U.N. mission in Somalia is spending most of its millions on itself

November 28, 1993|By Mark Fineman | Mark Fineman,Los Angeles Times

MOGADISHU, Somalia -- The United Nations' mission to feed and rebuild this war-ruined nation has spent more than $300 million in the last six months on its 29 foreign armies and profit-seeking First World contractors, according to documents and extensive interviews.

But the armies have failed so far to restore peace here, and the contractors have done little to reconstruct Somalia.

The United Nations' most costly and ambitious operation -- once billed as a historic blueprint for the United States and the United Nations to define a new world order of peacemaking and national reconstruction -- has spent most of those millions on itself.

In the process, business people from Canada to Saudi Arabia and from Sweden to Texas have reaped huge profits -- from a $9 million sewer system for the isolated U.N. headquarters in Mogadishu to a $2 million-a-month helicopter taxi service to ferry U.N. personnel across a city of 2 million still unsafe for commuting by land. But in the capital itself, the United Nations has not installed a single telephone wire, electrical line or sewer pipe.

Indeed, only a fraction of the hundreds of millions of dollars that the United Nations has spent has gone toward projects that directly benefit the Somalis, according to documents examined and interviews conducted over six months with dozens of U.N. officials, contractors and business people in Somalia, the Middle East and Europe.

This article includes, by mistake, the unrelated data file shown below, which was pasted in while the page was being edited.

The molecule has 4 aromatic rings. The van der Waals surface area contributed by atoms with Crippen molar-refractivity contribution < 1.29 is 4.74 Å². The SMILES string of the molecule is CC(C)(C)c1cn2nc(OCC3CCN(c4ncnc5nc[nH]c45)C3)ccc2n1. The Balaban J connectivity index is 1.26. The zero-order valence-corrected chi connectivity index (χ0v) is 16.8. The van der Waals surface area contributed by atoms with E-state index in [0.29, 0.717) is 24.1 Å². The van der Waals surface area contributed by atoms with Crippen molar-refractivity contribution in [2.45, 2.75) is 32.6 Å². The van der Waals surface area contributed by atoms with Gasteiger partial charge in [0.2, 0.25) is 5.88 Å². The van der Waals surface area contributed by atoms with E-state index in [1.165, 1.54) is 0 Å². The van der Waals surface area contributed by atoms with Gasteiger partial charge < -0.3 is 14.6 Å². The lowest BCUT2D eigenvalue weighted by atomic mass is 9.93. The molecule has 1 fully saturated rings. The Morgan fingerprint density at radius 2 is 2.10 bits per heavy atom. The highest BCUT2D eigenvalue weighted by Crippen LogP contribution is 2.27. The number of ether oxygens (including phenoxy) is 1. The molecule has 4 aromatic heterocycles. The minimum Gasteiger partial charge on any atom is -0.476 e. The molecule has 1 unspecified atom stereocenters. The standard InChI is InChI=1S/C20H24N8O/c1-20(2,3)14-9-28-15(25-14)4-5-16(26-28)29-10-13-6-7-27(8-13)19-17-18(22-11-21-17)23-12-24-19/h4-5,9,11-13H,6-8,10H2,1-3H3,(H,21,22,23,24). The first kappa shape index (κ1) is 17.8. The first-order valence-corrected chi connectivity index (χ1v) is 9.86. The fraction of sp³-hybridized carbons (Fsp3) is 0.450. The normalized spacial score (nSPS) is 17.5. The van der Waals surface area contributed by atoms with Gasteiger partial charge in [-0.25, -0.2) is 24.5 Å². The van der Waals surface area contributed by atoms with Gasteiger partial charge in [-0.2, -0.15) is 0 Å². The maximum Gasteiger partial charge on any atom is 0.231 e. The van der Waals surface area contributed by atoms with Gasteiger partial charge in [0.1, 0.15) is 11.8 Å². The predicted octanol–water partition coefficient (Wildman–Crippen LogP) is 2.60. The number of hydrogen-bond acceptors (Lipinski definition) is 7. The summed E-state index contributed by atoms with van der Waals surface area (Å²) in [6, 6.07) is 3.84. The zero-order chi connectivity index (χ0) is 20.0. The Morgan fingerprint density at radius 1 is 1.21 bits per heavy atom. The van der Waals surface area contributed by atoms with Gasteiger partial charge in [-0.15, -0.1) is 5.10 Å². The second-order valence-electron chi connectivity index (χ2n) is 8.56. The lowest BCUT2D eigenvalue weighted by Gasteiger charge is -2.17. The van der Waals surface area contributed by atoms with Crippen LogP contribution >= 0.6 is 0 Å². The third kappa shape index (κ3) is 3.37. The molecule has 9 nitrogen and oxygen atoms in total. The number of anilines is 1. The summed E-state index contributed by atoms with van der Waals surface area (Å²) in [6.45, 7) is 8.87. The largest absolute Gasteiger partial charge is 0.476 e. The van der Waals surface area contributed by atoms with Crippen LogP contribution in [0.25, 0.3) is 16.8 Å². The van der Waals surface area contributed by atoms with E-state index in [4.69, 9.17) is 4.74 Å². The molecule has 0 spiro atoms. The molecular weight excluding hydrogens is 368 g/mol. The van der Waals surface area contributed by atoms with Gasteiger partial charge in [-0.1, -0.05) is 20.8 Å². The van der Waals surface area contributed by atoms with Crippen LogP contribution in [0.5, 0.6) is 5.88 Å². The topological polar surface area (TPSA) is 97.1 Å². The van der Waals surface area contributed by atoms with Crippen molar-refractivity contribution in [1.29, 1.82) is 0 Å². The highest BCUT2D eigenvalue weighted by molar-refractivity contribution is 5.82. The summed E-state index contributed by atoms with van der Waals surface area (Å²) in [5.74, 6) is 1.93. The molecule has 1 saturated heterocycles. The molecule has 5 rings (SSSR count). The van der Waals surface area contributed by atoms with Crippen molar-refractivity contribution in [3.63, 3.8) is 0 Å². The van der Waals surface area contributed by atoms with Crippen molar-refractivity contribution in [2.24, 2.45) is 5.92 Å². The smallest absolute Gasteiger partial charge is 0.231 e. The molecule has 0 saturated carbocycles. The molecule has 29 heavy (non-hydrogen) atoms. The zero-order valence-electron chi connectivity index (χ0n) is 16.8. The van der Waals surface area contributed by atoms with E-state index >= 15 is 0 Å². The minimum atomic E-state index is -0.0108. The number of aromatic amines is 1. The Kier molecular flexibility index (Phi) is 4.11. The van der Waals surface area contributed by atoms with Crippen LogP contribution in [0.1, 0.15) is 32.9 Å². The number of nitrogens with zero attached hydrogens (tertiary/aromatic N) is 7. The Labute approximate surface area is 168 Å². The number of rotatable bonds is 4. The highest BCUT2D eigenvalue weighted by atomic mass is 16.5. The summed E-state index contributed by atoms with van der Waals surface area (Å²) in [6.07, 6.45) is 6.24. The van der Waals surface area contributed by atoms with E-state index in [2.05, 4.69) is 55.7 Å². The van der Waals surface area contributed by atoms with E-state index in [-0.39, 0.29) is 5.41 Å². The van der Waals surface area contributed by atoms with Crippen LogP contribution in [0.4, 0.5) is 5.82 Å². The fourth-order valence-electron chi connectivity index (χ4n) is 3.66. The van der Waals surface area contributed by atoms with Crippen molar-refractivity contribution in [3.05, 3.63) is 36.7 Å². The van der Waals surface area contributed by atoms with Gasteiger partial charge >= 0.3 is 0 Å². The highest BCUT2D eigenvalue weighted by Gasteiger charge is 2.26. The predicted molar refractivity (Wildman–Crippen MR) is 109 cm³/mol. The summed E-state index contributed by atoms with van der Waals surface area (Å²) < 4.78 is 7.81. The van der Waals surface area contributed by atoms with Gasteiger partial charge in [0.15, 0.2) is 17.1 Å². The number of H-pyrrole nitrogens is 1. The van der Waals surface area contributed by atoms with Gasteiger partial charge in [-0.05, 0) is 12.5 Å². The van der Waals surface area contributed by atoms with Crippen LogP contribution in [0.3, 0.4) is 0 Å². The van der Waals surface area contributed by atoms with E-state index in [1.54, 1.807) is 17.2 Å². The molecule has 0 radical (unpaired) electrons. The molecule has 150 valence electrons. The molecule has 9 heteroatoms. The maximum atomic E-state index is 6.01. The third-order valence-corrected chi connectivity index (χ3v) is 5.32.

Somalia, in short, offers a case study in how the United Nations and the contractors who profit from its missions in troubled lands have transformed international peace keeping into a growth industry, one that often helps the host nation least of all.

In its defense, the United Nations insists that high administrative costs are built into multinational peacekeeping. The 29,000 soldiers of the peacekeeping force from around the world need to be fed, transported and cared for in a dangerous land with little infrastructure, U.N. officials say. Besides, humanitarian and development projects are financed out of a separate budget for which international contributions are harder to come by, they said.

U.N. documents show that the largest single expenditure that the United Nations has made in Somalia -- more than $200 million since last May -- has been paid in cash to governments contributing to the peacekeeping force. The money, which mostly comes from donations by the United States and the wealthier European members of the United Nations, is a valuable source of foreign exchange for the poorer countries contributing troops, such as Bangladesh, Pakistan and India.

The documents show that disparity repeatedly: Spending on theU.N. operation itself vastly outweighs money for food, medical care, development and other humanitarian assistance for the Somalis. The U.N. peacekeeping operation spent more than $52 million to feed its troops in the past six months.

In contrast, UNICEF, the largest U.N. humanitarian agency in Somalia, is spending just $30 million for the year to vaccinate, feed and provide primary health care at hundreds of centers throughout Somalia. The U.N. Development Program spent far less in the same period on projects to redevelop the Somali economy.

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